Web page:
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Peruna is the real deal

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Many people find it a shock that the university’s mascot, Peruna, is a Shetland pony.

Standing with Peruna before games, I have heard countless times that Peruna is not a real horse or a real mustang. To set the record straight, he is both.

Shetland ponies are a breed of horse and a mustang is defined by the Oxford English Dictionary as “a wild or unbroken horse.” Peruna is both of these. Contrary to popular belief a “mustang” is not a particular breed, but a general term for any wild horse.

Peruna has received a lot of scrutiny lately and he is in danger of no longer being the SMU mascot. There are many at our university, both students and faculty, who would like to see SMU purchase a full size horse to be present at the football games.

In my opinion this is simply unacceptable. What would we do with a full size horse? We would not be able to run it across the field like Peruna. The first game of this season Peruna got away from the handlers and was loose on the field for a period of time. Can you imagine what a full size horse would do? If someone were to ride a large horse around the stadium, it would completely defeat the purpose of a mustang and would make us too similar to the Texas Tech Red Raiders. We would be left with a highly sedated horse standing in a pen near the end zone.

The biggest argument against keeping Peruna is that he is small and not very intimidating. Please consider the fact that Peruna is the only mascot to have killed another mascot. Peruna sent a fatal kick to the head of the Fordham Ram making Peruna the nation’s deadliest mascot. Or think of the time that Peruna kicked the University of Texas longhorn in the stomach sending mighty Bevo to the ground.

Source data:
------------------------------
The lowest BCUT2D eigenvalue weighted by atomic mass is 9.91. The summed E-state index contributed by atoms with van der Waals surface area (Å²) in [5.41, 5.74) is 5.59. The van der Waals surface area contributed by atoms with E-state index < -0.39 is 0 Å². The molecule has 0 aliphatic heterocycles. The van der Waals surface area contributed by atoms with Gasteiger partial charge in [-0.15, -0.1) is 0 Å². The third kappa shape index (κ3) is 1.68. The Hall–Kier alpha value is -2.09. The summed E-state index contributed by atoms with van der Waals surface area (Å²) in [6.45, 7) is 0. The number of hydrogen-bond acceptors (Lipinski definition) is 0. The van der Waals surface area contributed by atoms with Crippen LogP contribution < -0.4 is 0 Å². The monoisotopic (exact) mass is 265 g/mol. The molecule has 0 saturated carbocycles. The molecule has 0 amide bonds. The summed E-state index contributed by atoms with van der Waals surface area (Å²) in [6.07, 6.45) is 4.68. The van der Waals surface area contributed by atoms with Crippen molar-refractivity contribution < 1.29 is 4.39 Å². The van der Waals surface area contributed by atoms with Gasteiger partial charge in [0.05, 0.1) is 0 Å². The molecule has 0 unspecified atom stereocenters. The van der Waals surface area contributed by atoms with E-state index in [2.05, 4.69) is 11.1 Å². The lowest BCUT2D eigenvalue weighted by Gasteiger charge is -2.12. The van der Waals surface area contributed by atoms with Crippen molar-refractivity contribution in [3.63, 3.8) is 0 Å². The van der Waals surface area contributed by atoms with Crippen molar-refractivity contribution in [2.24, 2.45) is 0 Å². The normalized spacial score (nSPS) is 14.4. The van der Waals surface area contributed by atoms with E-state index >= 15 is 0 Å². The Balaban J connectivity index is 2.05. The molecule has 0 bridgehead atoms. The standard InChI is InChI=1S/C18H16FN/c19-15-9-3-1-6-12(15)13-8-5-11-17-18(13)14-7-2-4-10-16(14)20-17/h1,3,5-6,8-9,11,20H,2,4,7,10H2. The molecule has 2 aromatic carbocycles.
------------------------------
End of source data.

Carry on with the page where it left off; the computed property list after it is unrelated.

More recently a very excited Peruna attempted to mount the Texas Tech horse. Our mascot is named after an alcoholic beverage from the Prohibition era, “Peruna Tonic.”

Larger horses would not be able to navigate the Boulevard the way Peruna does. Although he is fierce on the field he is very friendly around people and children. Before each game he walks along the Boulevard and makes stops at tents and takes countless pictures.

If we were to get rid of Peruna for a full size horse we would lose one of the best traditions at our school. The last eight Perunas have served SMU since 1932, making Peruna one of the most recognizable features of the SMU.

My fellow Mustangs, I am asking you, the student body, to support Peruna the way Peruna has supported SMU for more than 75 years. That can be done by friending him on Facebook, visiting him at the football games or even by writing a letter to President Turner telling him how much you love Peruna. If you love our mascot as much as I do you will not allow SMU to replace Peruna with another horse.

Jake Torres is a sophomore English, Spanish and education triple major. He can be reached for comment at sjtorres@smu.edu.

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